The smallest tornado ever recorded occurred in the town of Lubbock, Texas on May 28, 2015. Measuring in at only 50 yards wide, this tornado was classified as an EF0, the weakest category of tornado on the Enhanced Fujita Scale.
This tornado was part of a larger severe weather system that moved through the area and produced several tornadoes. The National Weather Service in Lubbock reported that the storm produced one EF0, one EF1, and one EF2 tornado in the area.
The EF0 tornado, the smallest tornado ever recorded, was short lived. It touched down in a commercial area and caused minor damage, mostly to power lines and foliage. The tornado remained on the ground for only a few minutes before dissipating.
The Enhanced Fujita Scale is used to rate the intensity of tornadoes based on the type and amount of damage inflicted. An EF0 tornado, such as the one in Lubbock, usually produces wind speeds of up to 85 mph and can cause minor damage, such as broken windows and downed power lines.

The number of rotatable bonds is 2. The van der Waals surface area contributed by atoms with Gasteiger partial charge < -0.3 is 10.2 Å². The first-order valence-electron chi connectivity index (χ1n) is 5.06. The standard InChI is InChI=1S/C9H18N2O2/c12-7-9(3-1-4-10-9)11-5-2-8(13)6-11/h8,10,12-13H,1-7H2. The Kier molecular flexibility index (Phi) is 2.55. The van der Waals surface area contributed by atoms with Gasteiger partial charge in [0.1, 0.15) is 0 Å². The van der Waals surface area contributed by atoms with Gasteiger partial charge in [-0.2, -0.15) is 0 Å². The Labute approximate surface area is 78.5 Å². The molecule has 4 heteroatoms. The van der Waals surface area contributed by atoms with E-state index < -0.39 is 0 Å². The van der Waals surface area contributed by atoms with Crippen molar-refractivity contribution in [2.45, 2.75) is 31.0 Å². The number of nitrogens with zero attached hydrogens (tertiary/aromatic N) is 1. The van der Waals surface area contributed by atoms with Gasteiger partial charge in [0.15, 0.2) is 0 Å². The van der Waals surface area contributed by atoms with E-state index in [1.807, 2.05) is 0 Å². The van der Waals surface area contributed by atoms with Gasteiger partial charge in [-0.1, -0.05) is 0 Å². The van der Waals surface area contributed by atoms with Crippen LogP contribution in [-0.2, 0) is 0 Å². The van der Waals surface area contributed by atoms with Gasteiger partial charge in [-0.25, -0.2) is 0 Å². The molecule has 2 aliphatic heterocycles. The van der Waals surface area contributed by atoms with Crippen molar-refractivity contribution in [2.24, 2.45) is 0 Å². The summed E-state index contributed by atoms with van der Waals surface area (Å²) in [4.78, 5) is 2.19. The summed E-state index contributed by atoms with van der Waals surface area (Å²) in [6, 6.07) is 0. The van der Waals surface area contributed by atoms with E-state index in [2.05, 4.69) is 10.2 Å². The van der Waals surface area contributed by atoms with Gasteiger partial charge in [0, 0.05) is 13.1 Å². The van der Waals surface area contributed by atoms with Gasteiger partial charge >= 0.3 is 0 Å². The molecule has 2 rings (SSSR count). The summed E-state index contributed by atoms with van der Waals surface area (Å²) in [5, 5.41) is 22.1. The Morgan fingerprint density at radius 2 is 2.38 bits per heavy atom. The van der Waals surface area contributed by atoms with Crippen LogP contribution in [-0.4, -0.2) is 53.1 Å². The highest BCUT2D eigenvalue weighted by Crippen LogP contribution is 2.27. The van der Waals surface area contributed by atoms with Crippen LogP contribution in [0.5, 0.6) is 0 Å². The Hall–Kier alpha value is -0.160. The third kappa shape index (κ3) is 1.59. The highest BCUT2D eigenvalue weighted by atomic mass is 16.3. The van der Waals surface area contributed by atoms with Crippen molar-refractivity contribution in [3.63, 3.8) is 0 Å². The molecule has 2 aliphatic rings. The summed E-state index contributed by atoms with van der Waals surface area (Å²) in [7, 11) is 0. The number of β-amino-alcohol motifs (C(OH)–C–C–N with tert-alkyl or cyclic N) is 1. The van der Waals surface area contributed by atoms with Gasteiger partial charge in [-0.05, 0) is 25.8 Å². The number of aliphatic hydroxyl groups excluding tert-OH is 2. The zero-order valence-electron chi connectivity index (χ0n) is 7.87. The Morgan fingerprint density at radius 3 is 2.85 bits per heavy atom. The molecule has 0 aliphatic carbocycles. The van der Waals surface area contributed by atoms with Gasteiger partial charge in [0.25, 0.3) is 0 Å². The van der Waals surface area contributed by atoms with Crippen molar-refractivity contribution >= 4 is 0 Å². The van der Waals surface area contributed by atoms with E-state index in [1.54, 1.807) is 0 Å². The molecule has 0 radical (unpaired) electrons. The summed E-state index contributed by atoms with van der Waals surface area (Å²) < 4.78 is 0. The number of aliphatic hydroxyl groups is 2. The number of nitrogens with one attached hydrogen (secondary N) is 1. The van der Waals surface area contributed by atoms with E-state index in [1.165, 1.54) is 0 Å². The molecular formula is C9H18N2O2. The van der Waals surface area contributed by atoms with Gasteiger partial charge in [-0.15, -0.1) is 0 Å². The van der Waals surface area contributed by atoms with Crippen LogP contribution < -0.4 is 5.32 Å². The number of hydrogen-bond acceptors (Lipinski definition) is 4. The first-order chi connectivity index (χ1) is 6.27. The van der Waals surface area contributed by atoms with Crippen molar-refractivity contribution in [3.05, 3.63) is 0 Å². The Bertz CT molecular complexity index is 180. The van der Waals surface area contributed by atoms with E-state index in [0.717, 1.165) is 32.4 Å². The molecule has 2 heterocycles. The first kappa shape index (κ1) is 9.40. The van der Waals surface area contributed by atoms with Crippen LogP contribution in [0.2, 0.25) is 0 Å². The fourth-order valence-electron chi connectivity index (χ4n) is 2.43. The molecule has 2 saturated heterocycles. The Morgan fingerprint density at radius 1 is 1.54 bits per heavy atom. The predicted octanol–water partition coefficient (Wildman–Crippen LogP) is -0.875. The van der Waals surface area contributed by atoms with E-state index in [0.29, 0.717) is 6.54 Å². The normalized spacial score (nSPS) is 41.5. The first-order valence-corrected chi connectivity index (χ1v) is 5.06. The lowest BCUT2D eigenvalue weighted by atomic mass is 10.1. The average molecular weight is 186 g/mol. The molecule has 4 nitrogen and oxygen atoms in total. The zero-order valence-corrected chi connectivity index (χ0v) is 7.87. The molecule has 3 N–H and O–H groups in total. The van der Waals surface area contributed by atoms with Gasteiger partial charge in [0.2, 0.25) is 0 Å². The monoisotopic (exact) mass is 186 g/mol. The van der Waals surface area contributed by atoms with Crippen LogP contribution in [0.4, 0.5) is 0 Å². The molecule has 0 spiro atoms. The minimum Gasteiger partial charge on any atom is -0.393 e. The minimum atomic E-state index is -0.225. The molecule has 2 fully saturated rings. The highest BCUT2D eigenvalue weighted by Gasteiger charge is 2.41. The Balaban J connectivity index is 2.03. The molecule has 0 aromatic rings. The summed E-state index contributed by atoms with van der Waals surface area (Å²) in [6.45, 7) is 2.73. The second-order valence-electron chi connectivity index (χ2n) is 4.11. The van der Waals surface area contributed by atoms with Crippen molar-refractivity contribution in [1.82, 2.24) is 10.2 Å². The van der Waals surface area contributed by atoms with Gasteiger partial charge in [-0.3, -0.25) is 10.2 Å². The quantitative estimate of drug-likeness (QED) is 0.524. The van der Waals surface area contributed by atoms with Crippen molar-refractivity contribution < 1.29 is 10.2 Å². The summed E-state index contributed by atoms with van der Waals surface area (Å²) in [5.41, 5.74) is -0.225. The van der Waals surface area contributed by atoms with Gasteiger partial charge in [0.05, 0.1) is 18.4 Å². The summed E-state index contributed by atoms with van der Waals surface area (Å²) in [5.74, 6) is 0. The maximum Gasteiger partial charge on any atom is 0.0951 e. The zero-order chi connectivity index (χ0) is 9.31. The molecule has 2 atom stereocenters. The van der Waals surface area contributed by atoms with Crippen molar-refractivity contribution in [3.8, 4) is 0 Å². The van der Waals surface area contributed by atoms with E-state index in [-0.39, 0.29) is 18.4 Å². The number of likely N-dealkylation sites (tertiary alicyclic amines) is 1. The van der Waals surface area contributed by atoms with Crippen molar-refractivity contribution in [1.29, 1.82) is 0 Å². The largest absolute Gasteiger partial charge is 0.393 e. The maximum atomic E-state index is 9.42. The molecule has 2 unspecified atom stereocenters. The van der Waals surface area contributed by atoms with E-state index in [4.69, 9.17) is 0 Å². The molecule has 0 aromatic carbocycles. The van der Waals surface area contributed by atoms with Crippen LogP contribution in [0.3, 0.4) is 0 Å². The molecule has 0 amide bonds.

While the tornado in Lubbock was the smallest tornado ever recorded, it is not the most powerful. That title belongs to the tornado that struck El Reno, Oklahoma in 2013, which was classified as an EF5 with wind speeds reaching up to 302 mph.
The effects of tornadoes can be devastating, and it is important to be prepared in the event of a tornado. Knowing the signs of an impending tornado can be helpful in avoiding potential harm. Signs of a tornado include strong winds, dark skies, and a loud roar, similar to that of a freight train. It is also important to have an emergency plan in place and to know where the closest shelters are in case of a tornado.
No matter the size, all tornadoes should be taken seriously and all safety precautions should be followed. Knowing the signs and taking the appropriate steps can help keep individuals and their families safe in the event of a tornado.